Life Coach, Therapist, or Psychologist? 

We all go through things in life. There are ups and downs with different levels of intensity over a lifetime. The good thing is, we don’t need to go through life’s hurdles alone. Whether you are dealing with a breakup or trying to choose which career path to take, there are therapists, psychologists, and life coaches that can help you get on the right track.

But, how do you know which one to see? You might ask yourself: should I be seeing a therapist, psychologist, or a life coach? That’s a great question! Let’s go through each of them so you know who to book a session with.

Psychologist

  • Has an advanced degree in psychology
  • Can determine appropriate treatments
  • Can work along side psychiatrists
  • Can perform research or therapy
  • Able to diagnose disorders
  • Helps clients make decisions and clarify feelings
  • Provides support and guidance

A psychologist is formally trained to study human behavior and mental processes. Psychologists are able to work in several different research or clinical settings. There are different types of Psychology degrees: bachelor’s, master’s, or doctorate (PhD or PsyD). Advanced degrees and licensing are mandatory for those working in independent practices or who offer patient care, including clinical, counseling and school psychologists.

Therapist

  • Can have numerous degrees in a variety of disciplines, including a master’s degree, PhD, MD or certificate in fields such as psychiatry, family counseling, social work, or substance abuse.
  • Can include psychologists, psychiatrists, marriage counselors, life coaches and social workers
  • Helps clients make decisions and clarify feelings
  • Provides support and guidance

The therapist is a under a broad umbrella and includes those who are trained (and usually licensed) to provide a variety of treatments and rehabilitation for people. Therapists can be psychoanalysts, marriage counselors, social workers and life coaches, among other specialties. A therapist helps patients explore their true feelings and make decisions.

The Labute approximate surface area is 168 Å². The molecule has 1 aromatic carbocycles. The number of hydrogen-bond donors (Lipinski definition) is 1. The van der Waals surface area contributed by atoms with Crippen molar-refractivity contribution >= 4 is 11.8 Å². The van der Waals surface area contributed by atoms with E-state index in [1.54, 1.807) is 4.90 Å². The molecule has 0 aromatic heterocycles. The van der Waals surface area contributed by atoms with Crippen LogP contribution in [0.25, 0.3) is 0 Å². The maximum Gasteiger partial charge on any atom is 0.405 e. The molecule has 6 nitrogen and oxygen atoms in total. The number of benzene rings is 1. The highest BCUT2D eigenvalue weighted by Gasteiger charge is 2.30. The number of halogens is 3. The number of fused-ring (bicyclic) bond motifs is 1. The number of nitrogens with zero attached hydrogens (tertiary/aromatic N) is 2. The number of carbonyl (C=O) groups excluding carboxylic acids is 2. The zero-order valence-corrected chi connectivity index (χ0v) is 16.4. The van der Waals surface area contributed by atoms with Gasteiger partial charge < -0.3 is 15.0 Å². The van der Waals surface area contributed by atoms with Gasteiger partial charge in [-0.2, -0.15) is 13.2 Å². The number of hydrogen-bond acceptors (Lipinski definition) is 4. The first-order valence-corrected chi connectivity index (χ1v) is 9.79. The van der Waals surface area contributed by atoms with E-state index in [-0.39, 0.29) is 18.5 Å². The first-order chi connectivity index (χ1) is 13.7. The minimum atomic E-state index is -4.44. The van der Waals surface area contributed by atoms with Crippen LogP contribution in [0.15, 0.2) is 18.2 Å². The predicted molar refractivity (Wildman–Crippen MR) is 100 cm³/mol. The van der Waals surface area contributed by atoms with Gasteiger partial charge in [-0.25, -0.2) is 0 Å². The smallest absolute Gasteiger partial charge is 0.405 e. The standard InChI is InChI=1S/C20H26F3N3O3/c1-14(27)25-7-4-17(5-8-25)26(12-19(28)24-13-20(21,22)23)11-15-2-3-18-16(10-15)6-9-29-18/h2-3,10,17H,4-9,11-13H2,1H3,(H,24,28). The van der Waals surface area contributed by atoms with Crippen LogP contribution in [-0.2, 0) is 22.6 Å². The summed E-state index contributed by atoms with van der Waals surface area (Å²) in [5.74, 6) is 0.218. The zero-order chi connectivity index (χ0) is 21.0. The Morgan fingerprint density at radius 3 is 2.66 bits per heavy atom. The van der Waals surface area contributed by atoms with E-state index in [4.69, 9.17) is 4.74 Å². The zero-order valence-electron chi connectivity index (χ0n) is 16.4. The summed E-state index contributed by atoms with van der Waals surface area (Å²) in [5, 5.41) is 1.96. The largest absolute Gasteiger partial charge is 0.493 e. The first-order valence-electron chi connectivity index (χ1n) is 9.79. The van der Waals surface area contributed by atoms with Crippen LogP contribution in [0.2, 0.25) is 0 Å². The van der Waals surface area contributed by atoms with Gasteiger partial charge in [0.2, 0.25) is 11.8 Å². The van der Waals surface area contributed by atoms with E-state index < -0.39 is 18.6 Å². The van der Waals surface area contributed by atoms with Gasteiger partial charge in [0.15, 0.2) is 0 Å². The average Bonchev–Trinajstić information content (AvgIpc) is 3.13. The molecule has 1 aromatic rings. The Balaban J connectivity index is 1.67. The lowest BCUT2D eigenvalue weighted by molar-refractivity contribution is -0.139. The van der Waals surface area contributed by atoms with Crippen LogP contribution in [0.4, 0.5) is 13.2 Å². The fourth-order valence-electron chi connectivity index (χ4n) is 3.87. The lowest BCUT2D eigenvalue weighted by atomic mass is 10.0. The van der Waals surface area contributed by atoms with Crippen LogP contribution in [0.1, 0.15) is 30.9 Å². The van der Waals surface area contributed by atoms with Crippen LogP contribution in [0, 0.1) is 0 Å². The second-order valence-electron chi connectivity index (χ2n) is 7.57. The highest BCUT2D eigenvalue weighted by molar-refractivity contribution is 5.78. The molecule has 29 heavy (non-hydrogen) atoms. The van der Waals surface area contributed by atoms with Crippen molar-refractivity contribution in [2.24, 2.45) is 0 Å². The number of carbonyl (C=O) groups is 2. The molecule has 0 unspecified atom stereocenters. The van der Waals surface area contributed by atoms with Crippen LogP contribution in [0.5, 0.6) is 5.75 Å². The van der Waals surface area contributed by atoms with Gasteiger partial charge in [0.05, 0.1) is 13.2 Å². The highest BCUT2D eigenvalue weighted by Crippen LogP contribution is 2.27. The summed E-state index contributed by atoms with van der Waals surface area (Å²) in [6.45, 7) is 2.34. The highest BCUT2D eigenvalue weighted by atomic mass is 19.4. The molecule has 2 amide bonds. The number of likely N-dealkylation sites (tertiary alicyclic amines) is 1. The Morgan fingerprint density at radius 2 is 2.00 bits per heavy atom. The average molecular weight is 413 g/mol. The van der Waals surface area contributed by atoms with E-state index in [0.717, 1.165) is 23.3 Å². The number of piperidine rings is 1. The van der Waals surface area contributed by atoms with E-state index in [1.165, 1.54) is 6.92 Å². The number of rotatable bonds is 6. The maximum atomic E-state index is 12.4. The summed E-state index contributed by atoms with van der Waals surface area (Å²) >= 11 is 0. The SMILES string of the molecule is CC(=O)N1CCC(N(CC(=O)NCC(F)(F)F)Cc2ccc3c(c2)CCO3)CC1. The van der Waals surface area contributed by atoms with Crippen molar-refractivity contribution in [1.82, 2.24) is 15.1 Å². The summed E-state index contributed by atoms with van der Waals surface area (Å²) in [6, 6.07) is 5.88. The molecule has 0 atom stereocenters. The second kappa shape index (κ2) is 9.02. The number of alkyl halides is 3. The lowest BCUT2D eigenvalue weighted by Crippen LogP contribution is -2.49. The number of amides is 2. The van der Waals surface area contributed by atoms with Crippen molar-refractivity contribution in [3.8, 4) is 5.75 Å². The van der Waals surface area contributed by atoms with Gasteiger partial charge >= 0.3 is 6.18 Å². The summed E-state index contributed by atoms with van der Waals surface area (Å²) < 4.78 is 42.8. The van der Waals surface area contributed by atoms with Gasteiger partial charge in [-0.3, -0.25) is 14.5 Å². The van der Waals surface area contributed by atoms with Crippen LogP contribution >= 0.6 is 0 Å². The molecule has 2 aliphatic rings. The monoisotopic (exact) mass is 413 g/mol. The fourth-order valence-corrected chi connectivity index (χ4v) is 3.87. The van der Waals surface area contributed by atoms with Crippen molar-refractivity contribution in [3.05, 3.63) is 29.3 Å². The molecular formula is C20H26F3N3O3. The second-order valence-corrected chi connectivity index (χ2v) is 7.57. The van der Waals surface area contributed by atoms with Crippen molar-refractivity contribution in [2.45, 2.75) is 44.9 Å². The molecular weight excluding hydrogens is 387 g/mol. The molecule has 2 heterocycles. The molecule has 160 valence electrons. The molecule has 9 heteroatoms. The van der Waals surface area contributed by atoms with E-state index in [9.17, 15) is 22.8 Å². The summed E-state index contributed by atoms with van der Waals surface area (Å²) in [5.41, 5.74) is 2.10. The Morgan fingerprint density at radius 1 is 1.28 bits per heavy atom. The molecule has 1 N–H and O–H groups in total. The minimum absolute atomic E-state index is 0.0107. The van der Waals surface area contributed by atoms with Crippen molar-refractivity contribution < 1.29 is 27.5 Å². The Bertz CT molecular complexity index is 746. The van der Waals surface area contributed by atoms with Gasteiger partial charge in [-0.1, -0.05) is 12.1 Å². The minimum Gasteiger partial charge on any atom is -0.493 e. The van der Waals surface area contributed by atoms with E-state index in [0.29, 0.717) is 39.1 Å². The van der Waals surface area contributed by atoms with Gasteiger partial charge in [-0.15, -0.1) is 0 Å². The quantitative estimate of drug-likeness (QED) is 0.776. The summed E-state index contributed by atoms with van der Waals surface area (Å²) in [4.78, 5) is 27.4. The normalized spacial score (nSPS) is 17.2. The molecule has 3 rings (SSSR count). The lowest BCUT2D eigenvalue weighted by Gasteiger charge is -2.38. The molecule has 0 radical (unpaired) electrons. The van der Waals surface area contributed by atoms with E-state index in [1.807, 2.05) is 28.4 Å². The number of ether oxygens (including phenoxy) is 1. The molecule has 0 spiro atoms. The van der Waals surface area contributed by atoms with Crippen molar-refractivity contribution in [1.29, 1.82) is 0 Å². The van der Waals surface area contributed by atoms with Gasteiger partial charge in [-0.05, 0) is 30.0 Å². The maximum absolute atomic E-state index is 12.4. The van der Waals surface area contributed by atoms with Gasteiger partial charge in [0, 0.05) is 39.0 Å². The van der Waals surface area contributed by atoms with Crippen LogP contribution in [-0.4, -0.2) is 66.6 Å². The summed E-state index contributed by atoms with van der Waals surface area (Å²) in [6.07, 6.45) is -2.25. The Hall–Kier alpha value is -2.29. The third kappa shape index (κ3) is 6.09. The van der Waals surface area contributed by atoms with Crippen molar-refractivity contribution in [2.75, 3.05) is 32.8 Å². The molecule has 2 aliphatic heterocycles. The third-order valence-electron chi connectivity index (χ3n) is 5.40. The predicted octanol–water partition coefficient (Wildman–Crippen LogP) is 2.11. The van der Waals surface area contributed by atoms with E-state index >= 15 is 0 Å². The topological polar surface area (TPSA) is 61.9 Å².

Life Coach

  • Coaching is based on the client taking action to move forward
  • Coach wants to help the client recognize what you think instead of how you feel
  • Coaching helps the client set and attain goals 
  • Can also be called a “therapist”
  • Coaches can recognize what thinking patterns are stopping a client from moving forward
  • Coaches are not necessarily supervised
  • Coaching is something a client pays for personally, it is not covered under any type of insurance usually
  • Coach will challenge the client often
  • Coach focuses entirely on the client’s present and future
  • Coach is focused on the client’s potential
  • Coach is competent and often trained to help clients move forward in life

Life coaches target issues related to the client’s present circumstances and focus on creating a happy and successful future. They help clients set future goals to accomplish what they desire. They generally open their own professional coaching business, and they can meet with clients on their own terms in locations of their choice. Some are certified, but it is not a requirement.

Some reasons why people prefer a life coach:

  • The client gets to pick what to work on
  • It’s not as “intense” as seeing a psychologist
  • The client receives quick clarification on their goals and tasks
  • The coach cares about your well-being, hopes, and dreams
  • A coach holds the client accountable for their action or inaction
  • The client increases more self-awareness and overcome fears

 

Therapists, psychologists, and life coaches provide help for those in need. It all depends on what you want. Some clients see a psychologist/therapist in order to work through past issues but also see a life coach to help them move forward in life. The options of who to turn to in time of need are there – so take your pick.

Coach Alicia

 

 

 

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